At 23, Jason Holder has been thrust into the leadership of the one-day international team as the youngest of all West Indies captains - and, at 6ft 7in, the tallest.

He comes with a flattering endorsement from West Indies' most successful captain, Clive Lloyd, now head of the selection panel that chose him, and concern from others that the circumstances and timing of his elevation are too daunting to impose on a promising player entering his third year of international cricket.

His first assignments are next month's five ODIs against South Africa, the team ranked No. 3 against West Indies' No. 8, followed by the World Cup in Australia and New Zealand in February and March, the game's most prestigious, intense and extensively followed tournament.

That he succeeds Dwayne Bravo, captain and forthright spokesman for the players, who sensationally abandoned the tour of India in October over a contractual dispute with the West Indies Cricket Board, creates a contentious backdrop to the issue.

Lloyd and the WICB did not make the connection between the two in the decision to change; they didn't have to. It was clear that Bravo's removal as captain and demotion, along with senior players Darren Sammy and Kieron Pollard, to the T20 squad alone was payback for their part in the dramatic exit from India. Their attorney, Ralph Thorne, a Barbadian Queen's Counsel, was wary of the WICB's "victimisation" of the players from the start; he maintains this is clear evidence that it is just that.

Lloyd followed the team around India. He subsequently made his position plain in an interview on a Jamaican sports channel. "I spoke to them on every occasion, I told them what was the situation," he said. "They didn't listen. I'm very disappointed they didn't. It was just a dialogue that was needed. I told them to play and assess the situation [later]. I don't think it was the intelligent thing to do. I am very disappointed."

Lloyd's explanation for the change is that it is with "an eye on the future".

He describes Holder as "one of the good young players who we believe will form part of the long-term future of West Indies cricket". "We know he will continue to grow and demonstrate leadership. He has a very good cricketing brain and has the makings of a very good leader."

Ezra Moseley, the former Barbados and West Indies allrounder, is coach at the St Michael School in Bridgetown. He recognised the certainty of Lloyd's judgement as soon as Holder switched schools and came into his team.

"His leadership qualities were so obvious I immediately made him captain," Moseley recalls. "Last year, after he was already in the West Indies team, I told the St Michael scorer that he would soon become West Indies captain. I wasn't joking."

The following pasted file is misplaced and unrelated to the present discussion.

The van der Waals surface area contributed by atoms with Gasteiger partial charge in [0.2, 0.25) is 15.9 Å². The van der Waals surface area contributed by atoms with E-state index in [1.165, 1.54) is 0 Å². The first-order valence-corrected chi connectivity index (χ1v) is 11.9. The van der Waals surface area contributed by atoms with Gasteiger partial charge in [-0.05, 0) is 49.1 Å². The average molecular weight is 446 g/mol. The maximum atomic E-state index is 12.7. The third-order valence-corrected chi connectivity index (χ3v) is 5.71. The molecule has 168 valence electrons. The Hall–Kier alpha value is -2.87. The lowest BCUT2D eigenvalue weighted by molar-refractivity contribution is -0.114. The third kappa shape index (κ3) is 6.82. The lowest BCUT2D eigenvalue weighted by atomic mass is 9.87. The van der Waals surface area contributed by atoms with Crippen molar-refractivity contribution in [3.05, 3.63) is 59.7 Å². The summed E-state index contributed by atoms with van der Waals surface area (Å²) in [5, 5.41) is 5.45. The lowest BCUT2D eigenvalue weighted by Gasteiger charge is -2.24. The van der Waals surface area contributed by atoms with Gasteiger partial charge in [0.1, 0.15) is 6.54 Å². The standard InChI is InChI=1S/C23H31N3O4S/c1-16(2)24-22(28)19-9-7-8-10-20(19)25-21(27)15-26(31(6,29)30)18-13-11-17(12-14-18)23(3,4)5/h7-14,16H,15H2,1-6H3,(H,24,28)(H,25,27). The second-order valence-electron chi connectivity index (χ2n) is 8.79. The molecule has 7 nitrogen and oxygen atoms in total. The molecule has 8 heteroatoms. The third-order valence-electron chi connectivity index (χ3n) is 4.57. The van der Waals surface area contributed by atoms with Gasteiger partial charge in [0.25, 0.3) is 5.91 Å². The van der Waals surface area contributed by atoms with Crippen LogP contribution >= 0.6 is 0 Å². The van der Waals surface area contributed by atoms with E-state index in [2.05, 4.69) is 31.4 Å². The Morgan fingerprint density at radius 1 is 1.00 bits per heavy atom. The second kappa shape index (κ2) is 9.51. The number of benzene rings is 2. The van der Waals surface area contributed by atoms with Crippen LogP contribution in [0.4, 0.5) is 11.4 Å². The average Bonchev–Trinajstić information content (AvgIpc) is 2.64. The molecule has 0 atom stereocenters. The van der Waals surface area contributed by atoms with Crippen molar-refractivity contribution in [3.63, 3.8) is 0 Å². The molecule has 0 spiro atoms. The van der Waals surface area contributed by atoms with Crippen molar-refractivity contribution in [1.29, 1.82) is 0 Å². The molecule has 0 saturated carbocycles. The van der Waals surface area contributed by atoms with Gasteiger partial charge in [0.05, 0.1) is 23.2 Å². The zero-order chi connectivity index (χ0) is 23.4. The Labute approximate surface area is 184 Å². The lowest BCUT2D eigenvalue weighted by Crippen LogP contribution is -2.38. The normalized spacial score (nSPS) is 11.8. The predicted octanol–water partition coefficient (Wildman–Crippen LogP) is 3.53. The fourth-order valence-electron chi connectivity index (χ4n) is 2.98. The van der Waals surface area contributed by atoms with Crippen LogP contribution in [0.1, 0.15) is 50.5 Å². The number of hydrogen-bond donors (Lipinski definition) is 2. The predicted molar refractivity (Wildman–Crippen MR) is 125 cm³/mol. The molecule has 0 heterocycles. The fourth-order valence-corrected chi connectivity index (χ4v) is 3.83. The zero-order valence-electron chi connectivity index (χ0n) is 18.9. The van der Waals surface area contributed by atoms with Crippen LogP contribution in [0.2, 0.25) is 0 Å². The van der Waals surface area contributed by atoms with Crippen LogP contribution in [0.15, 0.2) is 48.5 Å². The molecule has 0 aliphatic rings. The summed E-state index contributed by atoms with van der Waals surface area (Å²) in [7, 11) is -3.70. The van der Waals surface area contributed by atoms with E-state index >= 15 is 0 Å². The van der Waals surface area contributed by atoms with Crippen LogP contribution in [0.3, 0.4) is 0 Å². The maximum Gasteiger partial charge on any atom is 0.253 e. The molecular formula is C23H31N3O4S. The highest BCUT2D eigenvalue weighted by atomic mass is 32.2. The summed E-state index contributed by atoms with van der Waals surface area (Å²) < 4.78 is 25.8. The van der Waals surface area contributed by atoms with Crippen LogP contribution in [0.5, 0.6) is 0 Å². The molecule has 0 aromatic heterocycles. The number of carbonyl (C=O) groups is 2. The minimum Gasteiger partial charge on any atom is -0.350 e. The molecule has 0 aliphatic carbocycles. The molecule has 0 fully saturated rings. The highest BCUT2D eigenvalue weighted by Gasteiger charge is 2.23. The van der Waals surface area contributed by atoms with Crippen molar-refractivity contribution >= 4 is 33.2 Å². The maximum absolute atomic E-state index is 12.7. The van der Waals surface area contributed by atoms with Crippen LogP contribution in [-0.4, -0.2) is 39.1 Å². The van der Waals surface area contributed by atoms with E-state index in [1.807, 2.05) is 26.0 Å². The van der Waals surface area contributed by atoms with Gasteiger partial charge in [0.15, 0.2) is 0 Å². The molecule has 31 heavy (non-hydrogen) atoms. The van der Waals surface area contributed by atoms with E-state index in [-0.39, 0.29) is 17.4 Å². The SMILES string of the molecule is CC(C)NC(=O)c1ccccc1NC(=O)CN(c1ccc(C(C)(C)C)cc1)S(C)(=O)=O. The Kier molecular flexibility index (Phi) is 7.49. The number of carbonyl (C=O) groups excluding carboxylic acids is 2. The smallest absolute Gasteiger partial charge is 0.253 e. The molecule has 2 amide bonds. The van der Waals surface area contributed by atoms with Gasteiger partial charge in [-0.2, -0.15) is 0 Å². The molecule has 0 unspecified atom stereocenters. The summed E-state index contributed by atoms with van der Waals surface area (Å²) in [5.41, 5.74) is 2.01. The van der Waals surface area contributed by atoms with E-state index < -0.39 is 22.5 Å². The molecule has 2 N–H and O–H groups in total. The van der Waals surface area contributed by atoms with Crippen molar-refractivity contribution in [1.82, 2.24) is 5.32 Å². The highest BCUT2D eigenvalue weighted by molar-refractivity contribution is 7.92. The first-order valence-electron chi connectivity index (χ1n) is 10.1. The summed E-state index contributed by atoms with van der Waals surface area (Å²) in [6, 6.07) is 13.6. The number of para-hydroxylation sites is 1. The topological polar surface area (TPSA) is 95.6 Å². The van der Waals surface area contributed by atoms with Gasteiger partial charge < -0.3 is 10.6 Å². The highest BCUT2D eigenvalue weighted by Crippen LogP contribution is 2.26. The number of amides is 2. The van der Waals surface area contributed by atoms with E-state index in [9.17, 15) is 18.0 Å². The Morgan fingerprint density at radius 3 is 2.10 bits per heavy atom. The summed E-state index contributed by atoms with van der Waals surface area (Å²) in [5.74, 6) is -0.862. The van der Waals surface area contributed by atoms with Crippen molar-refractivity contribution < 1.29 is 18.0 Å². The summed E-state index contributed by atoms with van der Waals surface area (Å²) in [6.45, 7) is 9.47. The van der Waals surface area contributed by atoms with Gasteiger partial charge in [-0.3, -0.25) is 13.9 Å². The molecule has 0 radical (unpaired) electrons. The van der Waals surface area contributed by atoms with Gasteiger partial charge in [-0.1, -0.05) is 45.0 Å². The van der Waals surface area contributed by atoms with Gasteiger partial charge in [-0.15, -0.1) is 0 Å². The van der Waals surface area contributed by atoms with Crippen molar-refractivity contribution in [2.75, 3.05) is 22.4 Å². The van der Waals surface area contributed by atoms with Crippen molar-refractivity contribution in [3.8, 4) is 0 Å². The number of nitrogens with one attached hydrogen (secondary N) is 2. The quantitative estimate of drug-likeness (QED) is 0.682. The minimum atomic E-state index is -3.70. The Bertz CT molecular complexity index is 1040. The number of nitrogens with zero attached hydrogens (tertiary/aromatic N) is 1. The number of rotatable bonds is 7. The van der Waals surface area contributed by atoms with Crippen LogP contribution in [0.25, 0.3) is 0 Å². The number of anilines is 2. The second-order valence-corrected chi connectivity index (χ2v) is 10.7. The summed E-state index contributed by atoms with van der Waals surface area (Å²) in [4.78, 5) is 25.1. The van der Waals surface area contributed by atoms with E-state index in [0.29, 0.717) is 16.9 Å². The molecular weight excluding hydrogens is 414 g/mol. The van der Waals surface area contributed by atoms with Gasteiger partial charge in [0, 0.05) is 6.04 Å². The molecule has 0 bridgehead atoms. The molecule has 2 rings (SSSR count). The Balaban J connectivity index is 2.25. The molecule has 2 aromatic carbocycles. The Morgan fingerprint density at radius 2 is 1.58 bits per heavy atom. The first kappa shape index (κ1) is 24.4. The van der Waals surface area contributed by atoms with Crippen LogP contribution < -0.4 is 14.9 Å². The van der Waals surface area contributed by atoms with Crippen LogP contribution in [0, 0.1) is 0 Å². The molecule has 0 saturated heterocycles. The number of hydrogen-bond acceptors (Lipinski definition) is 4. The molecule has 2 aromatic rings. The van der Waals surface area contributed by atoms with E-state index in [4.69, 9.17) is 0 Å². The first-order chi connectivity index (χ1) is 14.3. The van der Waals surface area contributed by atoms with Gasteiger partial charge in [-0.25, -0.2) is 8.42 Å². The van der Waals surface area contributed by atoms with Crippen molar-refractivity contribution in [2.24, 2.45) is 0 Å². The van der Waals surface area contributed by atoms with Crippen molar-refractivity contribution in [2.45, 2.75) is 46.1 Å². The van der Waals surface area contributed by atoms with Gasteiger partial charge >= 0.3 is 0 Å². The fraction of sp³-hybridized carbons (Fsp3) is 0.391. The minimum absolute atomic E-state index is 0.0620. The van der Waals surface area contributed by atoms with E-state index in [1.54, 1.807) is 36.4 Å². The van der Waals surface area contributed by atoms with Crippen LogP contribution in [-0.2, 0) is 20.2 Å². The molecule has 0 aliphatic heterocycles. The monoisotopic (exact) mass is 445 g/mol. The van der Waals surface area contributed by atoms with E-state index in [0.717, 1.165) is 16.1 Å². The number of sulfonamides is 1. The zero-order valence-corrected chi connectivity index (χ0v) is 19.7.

Moseley's initial opinion was that Holder was a better batsman than a bowler.

"His height was an advantage for his quick bowling but my impression was that he would develop into a batting allrounder," he said. "I can't understand why those in charge concentrated more on his bowling than his batting once he left St Michael."

"Last year, after Holder was already in the West Indies team, I told the St Michael scorer that he would soon become West Indies captain. I wasn't joking"
Ezra Moseley

Holder advanced into the Barbados and then West Indies team via the customary route of age-group cricket. He was among the leading bowlers in the 2010 Under-19 World Cup in New Zealand in which Kraigg Brathwaite, his team-mate at Wanderers club in Barbados since coming through the junior programme together, was the second-highest run-scorer.

Since then, he has worn the West Indies maroon against seven of the top ten ODI teams; South Africa will be the eighth. Only Zimbabwe is missing. He has had a couple of IPL stints with the Chennai and Hyderabad franchises.

In his 21 ODIs with the senior team, he has batted no higher than No. 8 (twice No. 11); scores of 38 and 52 at No. 7 against New Zealand at Kensington Oval in June in his only Test were compiled with technical competence and a calmness that supported Moseley's point about his batting.

I know Holder as a fellow member of Wanderers and fully agree with the comments of Lloyd and Moseley on his cricketing acumen and his leadership aptitude. His method is likely to be more persuasive than assertive, more Richie Richardson than Viv Richards.

Like several others, I'm also apprehensive over the immense task immediately confronting him.

"I would have thought they would have given him a chance to develop as a player before they thrust upon him the responsibility of captaincy of a West Indies team that is really struggling," former West Indies wicketkeeper Mike Findlay, himself a former head selector, says. "They have pushed him into the firing line too early. It's bound to affect the young man. I hope he is strong enough to cope."

Bryan Davis, the former West Indies and Trinidad and Tobago opener of the 1960s, questions the timing of the appointment.

"The young captain doesn't have time to get experience on the field of play and bond with his team," he says. "If you were thinking about a transition to youth, that should have happened after the World Cup."

Moseley has no such reservations. "From what I know of Jason Holder, I think he'll handle the challenge pretty well."

Holder himself is equally upbeat. "It's just about moving West Indies cricket forward and I think most of the guys can buy into what I'm about to put forward and what I think is best for West Indies cricket."

For all that, he is level-headed enough to appreciate how tough the going could be.

Tony Cozier has written about and commentated on cricket in the Caribbean for 50 years